Modern Llandudno takes its name from the ancient parish of Saint Tudno but also encompasses several neighbouring townships and districts including Craig-y-Don, Llanrhos and Penrhyn Bay. Also nearby is the small town and marina of Deganwy and these last four are in the traditional parish of Llanrhos. The ancient geographical boundaries of the Llandudno area are complex. Although they are on the eastern side of the River Conwy (the natural boundary between north-west and north-east Wales), the ancient parishes of Llandudno, Llanrhos and Llangystennin (which includes Llandudno Junction) were in the medieval commote of Creuddyn in the Kingdom of Gwynedd, and afterwards part of Caernarfonshire. Today, Deganwy and Llandudno Junction are part of the town community of Conwy even though they are across the river and only linked to Conwy by a causeway and bridge.
The town of Llandudno developed from Stone Age, Bronze Age and Iron Age settlements over many hundreds of years on the slopes of the limestone headland, known to seafarers as the Great Orme and to landsmen as the Creuddyn Peninsula. The origins in recorded history are with the Manor of Gogarth conveyed by King Edward I to Annan, Bishop of Bangor in 1284. The manor comprised three townships, Y Gogarth in the south-west, Y Cyngreawdr in the north (with the parish church of St Tudno) and Yn Wyddfid in the south-east.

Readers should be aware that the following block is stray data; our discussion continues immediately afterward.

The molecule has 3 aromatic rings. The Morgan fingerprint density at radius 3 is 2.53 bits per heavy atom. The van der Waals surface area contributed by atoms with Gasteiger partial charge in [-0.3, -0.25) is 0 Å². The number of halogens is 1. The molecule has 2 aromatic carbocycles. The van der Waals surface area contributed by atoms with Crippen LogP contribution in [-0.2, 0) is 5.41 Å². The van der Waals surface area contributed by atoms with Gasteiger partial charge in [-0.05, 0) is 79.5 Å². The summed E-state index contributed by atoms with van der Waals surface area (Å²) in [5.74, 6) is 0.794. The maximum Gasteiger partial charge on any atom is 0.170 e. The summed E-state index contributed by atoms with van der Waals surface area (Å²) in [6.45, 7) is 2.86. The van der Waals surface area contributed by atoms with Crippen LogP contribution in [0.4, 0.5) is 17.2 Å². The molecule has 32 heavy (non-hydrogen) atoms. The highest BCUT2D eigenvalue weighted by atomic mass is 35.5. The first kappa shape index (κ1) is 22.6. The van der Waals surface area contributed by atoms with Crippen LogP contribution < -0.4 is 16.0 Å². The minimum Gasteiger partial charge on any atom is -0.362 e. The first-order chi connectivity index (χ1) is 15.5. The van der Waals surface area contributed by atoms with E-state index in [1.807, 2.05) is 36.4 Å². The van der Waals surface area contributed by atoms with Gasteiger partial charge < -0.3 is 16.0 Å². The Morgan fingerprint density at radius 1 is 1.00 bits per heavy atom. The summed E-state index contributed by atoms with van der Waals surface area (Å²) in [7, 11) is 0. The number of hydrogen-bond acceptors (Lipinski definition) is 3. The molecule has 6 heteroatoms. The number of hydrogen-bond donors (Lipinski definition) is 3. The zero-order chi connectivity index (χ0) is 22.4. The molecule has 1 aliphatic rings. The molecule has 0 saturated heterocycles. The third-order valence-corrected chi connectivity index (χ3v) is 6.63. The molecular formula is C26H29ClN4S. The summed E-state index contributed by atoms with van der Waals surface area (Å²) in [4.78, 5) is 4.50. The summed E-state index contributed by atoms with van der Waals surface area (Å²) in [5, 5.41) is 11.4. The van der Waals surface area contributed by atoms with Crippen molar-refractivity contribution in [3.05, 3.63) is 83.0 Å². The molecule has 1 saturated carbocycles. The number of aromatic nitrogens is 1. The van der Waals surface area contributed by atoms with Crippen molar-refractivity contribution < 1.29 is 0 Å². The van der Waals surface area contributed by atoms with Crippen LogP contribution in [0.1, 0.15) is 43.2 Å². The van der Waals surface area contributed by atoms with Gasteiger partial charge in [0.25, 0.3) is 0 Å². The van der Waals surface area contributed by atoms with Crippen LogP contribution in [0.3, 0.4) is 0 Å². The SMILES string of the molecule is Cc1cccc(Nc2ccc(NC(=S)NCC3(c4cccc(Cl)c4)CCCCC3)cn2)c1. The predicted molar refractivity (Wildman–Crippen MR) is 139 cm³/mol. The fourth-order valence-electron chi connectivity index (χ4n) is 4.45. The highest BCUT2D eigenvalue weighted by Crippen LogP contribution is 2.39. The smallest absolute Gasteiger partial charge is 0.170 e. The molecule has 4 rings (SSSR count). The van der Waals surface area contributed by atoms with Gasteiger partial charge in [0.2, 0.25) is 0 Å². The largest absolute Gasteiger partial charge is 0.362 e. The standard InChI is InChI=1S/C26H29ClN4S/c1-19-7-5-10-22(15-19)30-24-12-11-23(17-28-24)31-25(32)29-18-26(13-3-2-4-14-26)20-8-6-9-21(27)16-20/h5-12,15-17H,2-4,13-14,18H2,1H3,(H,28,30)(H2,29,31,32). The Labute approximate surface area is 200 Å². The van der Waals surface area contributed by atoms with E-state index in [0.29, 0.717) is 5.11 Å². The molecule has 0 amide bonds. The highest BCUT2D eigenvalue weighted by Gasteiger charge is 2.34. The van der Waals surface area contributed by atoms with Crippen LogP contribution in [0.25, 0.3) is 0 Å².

Places To Stay
There are three Welsh Rarebits hotels and one Great Little Place property located in and around Llandudno :
Places To Visit
Sources of Information
Photos & Videos
Flickr : Llandudno
YouTube : Llandudno http://www.youtube.com/results?search_query=llandudno%20wales&sm=1
BBC Weather : Llandudno http://www.bbc.co.uk/weather/2644120